This feature is where Joomla as a CMS (Content Management System) really begins to shine, and you can find it under Metadata Information in your article create or edit screen. This is also where you’re going to need to start thinking about what to write for both the description and the keywords for each page. Take your time and make it count, and keep the description length to somewhere around 150 characters, and your keywords to five or less.
Custom page title for each Menu Item
If you don’t specify a page title Joomla will use the article title by default (for pages that are based on an article, anyway), but chances are you’re going to want to use something else for the page title. The page title is what appears at the top of your browser (depending on your browser or your browser settings) and in the tab for that page. It’s also what is going to appear as the title for the page in the search results. Enter the title in Menu Item ? Parameters (System) ? Page Title, and set Show Page Title to “No” unless you want the page title to show at the top of your content area, which you probably don’t want.
“Alternate Text” and “Title” for your images
The Alternate Text (or “alt”) attribute in an image tag is important for a couple reasons:
- It makes your site more accessible for people who use screen readers, and it explains what is in that space for users who have “images” turned off in their browser.
- Google uses the “alt” tag to index your images, which can help your search rankings, especially with Google Images. This is directly related to removing “Disallow: /images/” from your robots.txt file, which I mentioned above.
The Title attribute is what most browsers will show as a tooltip when a user mouses over an image.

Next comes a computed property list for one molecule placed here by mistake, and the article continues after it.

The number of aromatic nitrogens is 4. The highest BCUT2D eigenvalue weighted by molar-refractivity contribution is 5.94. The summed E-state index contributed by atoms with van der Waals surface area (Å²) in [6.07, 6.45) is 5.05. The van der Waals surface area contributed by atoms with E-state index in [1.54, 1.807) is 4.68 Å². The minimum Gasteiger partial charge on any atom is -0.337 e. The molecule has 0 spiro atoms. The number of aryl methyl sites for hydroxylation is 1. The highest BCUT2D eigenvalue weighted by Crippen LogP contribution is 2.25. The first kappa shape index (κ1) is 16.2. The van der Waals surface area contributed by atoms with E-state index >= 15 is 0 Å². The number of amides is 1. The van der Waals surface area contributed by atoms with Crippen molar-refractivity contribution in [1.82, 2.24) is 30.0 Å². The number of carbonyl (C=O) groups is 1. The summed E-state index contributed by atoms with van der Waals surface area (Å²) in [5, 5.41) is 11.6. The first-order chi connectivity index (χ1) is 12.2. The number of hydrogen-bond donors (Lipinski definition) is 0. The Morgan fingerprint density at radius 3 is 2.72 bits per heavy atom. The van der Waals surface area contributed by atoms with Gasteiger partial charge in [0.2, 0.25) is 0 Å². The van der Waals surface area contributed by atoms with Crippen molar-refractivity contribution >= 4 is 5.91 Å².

Google also recommends using a file name that is directly related to what the image is and what you are trying to convey with that image. Read more about Google and images on this page at Google Webmaster Central.
Relevant keywords in your content
This is a huge topic, but what it comes down to is writing your content for your users (humans) and not search engines. Stuffing your content with keywords is a practice to avoid, as Google explains on this page. To quote Google, “Focus on creating useful, information-rich content that uses keywords appropriately and in context.” In other words, be real, and the search engines will treat you right.
Tell the search engines where you are
Eventually your website is going to be crawled by the search engines, but it sure wouldn’t hurt to tell them where and who you are. The most important one is Google, of course, but at Black Hills Web Works we usually submit our sites to Yahoo and Bing as well. Follow the links below to go where you need to go to do this.
Google Webmaster Central – you’ll need a Google account to use this, but you probably already have one of those.
Yahoo Site Explorer – in my opinion Yahoo has one of the more confusing websites on the web, but this is the direct link you’ll need to submit your site to them.
Bing Webmaster Tools – it’s not Google or Yahoo, but it probably wouldn’t hurt to submit your site to Bing. Additionally, they’ve got some tools, advice, and other information about SEO for your learning pleasure.
Use an XML sitemap
The Xmap component seems to be the most widely used and accepted XML sitemap generator for Joomla, and you can find what you need to know about it at this page on the JED. For what it’s worth, Xmap had a security issue earlier this year (2011) which you can read about on their website. If you want to look at something besides Xmap, you can check out the sitemap category page on the JED.
There’s a good possibility that I’ll be writing more about this topic in the near future, but until then, here’s some further reading:
Exploring the Joomla Meta Tags (Part 1) – the first of a four-part series by Kristoffer at Joomlablogger.net on the topic of Joomla and SEO
5 Quick SEO steps for better rankings and more traffic – from the March 2011 edition of Joomla! Community Magazine